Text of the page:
- Record the prevalence and morphology of middle mesial canals in mandibular first and second molars in a Lebanese population.
- Correlate the prevalence of MMC with variables such as age, sex, and tooth type.
- Evaluate the distance from the MMC orifice to anatomic landmarks such as the mesiobuccal and mesiolingual orifices and the pulpal floor and measure dentin thickness toward the furcation along the canal trajectory.
MATERIALS AND METHODS
This study was approved by the Ethics Committee of Saint Joseph University 2019-129.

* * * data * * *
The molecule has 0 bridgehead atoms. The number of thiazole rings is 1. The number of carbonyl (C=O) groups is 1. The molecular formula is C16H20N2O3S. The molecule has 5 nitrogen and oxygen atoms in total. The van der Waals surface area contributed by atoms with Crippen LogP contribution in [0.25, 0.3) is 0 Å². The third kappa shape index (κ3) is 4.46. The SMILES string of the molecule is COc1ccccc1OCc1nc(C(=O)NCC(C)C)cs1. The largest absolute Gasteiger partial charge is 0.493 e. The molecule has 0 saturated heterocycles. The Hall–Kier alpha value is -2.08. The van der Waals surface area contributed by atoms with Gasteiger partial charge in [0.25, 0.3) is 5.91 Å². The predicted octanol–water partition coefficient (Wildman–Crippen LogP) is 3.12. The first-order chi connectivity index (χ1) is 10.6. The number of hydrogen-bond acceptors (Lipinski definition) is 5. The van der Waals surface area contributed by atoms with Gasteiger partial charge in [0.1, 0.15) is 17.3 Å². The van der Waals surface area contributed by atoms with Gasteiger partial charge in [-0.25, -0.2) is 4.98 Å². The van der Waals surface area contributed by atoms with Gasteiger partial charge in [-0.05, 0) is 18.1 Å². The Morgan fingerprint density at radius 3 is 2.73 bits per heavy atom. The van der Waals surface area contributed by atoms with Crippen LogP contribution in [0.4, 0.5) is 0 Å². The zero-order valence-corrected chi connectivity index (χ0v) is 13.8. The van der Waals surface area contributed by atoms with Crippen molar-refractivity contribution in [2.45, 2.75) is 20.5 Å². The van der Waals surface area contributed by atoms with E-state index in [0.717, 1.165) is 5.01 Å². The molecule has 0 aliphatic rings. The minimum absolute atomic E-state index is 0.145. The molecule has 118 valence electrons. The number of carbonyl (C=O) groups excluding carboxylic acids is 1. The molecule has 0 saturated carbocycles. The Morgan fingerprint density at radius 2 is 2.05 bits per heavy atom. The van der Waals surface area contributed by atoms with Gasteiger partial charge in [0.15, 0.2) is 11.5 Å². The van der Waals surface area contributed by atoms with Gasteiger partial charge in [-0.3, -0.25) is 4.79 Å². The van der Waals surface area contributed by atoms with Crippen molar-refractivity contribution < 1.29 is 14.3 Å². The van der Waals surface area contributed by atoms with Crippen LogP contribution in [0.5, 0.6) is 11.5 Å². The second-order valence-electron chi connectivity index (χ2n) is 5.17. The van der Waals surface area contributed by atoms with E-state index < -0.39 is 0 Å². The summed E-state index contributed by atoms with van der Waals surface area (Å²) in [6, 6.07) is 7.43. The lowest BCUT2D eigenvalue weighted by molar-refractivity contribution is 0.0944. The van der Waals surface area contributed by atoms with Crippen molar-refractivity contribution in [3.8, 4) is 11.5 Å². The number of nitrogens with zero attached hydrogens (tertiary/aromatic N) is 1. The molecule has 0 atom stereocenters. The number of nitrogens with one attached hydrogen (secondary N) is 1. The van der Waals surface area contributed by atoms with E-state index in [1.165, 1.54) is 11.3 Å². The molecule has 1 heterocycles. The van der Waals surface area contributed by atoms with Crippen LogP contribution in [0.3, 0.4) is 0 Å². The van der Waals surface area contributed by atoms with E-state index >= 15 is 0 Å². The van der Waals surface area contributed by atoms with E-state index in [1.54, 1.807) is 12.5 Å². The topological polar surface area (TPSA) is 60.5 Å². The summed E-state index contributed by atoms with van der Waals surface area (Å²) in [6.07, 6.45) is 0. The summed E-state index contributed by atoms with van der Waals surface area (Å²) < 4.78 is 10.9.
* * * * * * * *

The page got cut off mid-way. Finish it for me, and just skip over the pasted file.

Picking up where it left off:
CBCT images were retrieved from the database of the Radiology Department of Saint Joseph University (Beirut, Lebanon) and investigated retrospectively. The main purpose of the CBCT was the diagnostic imaging of maxillofacial tumors and cysts, the presurgical assessment of impacted teeth or orthodontic treatment and proposed implant sites. Therefore, the patients were not exposed to unnecessary radiation in order to obtain information on root canal anatomy and thus respecting the ALARA (as low as reasonably achievable) principle. In order to obtain clear images of the mandibular first and second molars, teeth were selected according to the following criteria: (i) mandibular first and second molars with no periapical lesions; (ii) no previous root canal treatments or metallic and heavy restorations; and (iii) no root canals with open apices, calcifications, and resorptions. Scans were chosen from consecutive patients in the database until a convenience sample of 505 mandibular first (242) and second molars (263) were collected from 200 Lebanese individuals (102 male and 98 female, mean age = 38.08 ± 15.1 years).